• In the 1600s, René Descartes declared that nothing is more obvious and undeniable than the fact that we are conscious. Your consciousness can't be a fantasy. At the same time, your consciousness does not obey any of the usual rules of science. It doesn't seem to be physical. It can't be observed or really described. Descartes concluded that it had been bequeathed to us by God.
  • This Cartesian dualism remained the assumption into the 18th century. But it was unacceptable to the secular scientist that took the position that only physical things exist.
  • As late as 1989, the British psychologist Stuart Sutherland declared that it is impossible to specify what consciousness is, what it does, or why it evolved.
  • In 1990 Francis Crick and Christof Kock mentioned in a paper that most of the work in both cognitive and neurosciences makes no reference to consciousness because most don't know of a useful way of approaching the problem.

6 more ideas

About Consciousness

About Consciousness

Consciousness is everything you experience - taste, pain, love, feeling. Where these experiences come from is a mystery.

Many modern analytic philosophers of mind either d...

Searching For Physical Footprints

What is it about brain matter that gives rise to consciousness? In particular, the neuronal correlates of consciousness (NCC) - the minimal neuronal mechanisms jointly sufficient for any conscious experience.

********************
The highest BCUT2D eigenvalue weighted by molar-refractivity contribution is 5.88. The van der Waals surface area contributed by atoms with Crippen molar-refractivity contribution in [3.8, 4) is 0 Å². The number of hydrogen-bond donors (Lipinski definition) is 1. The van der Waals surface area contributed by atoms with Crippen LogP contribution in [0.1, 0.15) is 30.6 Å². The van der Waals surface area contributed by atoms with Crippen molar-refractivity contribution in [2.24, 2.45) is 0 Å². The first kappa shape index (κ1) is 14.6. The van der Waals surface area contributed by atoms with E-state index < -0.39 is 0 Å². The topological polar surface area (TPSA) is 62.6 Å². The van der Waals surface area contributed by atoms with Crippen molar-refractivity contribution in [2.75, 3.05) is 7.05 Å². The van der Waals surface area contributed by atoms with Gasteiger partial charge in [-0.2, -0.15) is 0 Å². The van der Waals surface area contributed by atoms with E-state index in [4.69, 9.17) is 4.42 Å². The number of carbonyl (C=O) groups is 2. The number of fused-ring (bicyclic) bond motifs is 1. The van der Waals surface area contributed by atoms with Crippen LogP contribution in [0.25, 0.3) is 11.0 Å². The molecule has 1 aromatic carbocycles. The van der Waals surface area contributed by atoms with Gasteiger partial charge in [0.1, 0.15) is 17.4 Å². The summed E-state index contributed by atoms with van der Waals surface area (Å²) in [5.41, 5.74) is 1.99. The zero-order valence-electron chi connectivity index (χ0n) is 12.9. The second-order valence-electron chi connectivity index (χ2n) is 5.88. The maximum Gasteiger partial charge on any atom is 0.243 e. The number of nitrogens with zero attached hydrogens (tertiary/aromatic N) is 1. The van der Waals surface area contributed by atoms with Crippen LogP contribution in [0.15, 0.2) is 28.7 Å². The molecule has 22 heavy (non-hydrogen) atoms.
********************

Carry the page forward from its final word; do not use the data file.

Consider this question: What must happen in your brain for you to experience a toothache?

Neuronal Correlates of Consciousness (NCC)

The whole brain can be considered an NCC because it generates experience continually.

  • When parts of the cerebellum, the "little brain" underneath the back of the brain, are lost to a stroke or otherwise, patients may lose the ability to play the piano, for example.  But they never lose any aspect of their consciousness. This is because the cerebellum is almost wholly a feed-forward circuit. There are no complex feedback loops.
  • The spinal cord and the cerebellum are not enough to create consciousness. Available evidence suggests neocortical tissue in generating feelings.
  • The next stages of processing are the broad set of cortical regions, collectively known as the posterior hot zone, that gives rise to conscious perception. In clinical sources of causal evidence, stimulating the posterior hot zone can trigger a diversity of distinct sensations and feelings.
  • It appears that almost all conscious experiences have their origin in the posterior cortex. But it does not explain the crucial difference between the posterior regions and much of the prefrontal cortex, which does not directly contribute to subjective content.

3 more ideas